Advisor: Election jitters are normal for stocks, and investors should take a deep breath

MADISON, Ala. - From the opening bell of Election Day through the next two days of trading, we saw a lot of movement in the stock markets caused by the surprise election of Donald Trump.

Shari Burnum, of Investor's Resource/Raymond James, notes, "Whenever there is surprise and uncertainty in markets, they react negatively."

But those jitters come more built-in than you might realize.

"Pre-markets we went down about 5%, now we're going to end the day up about 1%," Burnum points out, "which is commensurate with what's happened in the past at the end of the day."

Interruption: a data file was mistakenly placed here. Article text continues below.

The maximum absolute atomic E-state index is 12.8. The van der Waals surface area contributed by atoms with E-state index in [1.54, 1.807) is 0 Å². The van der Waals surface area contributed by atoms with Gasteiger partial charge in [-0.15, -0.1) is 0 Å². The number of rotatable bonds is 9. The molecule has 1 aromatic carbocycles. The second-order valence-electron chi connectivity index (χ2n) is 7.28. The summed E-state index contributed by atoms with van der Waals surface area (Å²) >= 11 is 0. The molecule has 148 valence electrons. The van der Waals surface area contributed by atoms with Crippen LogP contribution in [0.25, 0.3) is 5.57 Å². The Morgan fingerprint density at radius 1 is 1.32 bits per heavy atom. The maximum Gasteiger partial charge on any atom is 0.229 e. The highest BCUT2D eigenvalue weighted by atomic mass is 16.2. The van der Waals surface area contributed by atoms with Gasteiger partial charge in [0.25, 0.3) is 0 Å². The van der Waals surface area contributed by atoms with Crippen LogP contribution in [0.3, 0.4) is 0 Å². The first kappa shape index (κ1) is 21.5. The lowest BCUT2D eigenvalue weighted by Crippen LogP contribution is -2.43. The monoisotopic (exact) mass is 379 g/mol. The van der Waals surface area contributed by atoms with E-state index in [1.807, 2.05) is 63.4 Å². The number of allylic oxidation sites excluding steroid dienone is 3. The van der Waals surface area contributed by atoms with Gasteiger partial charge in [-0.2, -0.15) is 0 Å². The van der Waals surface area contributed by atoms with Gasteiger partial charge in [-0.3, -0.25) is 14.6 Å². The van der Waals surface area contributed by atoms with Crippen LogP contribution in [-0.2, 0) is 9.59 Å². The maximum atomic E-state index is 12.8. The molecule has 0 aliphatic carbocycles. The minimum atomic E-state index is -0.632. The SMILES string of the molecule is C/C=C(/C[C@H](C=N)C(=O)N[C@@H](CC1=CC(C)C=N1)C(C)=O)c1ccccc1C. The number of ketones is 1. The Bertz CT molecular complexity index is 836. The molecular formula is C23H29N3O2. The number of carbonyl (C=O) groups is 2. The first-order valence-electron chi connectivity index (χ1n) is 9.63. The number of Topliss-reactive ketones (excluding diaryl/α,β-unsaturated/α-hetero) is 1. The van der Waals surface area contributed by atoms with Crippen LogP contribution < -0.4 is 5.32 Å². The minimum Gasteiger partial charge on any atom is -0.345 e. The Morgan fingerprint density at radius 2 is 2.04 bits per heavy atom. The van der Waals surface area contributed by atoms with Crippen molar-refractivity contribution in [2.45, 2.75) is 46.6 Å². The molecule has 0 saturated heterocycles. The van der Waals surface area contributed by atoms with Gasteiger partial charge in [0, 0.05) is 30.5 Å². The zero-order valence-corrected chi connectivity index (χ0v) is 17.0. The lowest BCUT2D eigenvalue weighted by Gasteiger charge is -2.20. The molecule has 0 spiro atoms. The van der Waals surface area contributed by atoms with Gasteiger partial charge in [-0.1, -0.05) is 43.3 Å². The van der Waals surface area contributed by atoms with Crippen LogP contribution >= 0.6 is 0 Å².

That said, having a candidate whose public approach is less tested than a political veteran introduces a certain amount of volatility.

Burnum says, "This is a candidate that does not have a proven political background. And so he's going to be assessed and looked at very carefully."

But she adds that in trading, most investors have their focus on the long run, so the advice from this financial advisor is tempering.

"At the end of the day," Burnum concludes, "it was a net neutral, in fact it was a net gain. And so for people who are not day traders -- and we are certainly not that -- we really just suggest that people take a breath, digest the information, and then formulate the plan."

That last bit may apply to the country on the whole too.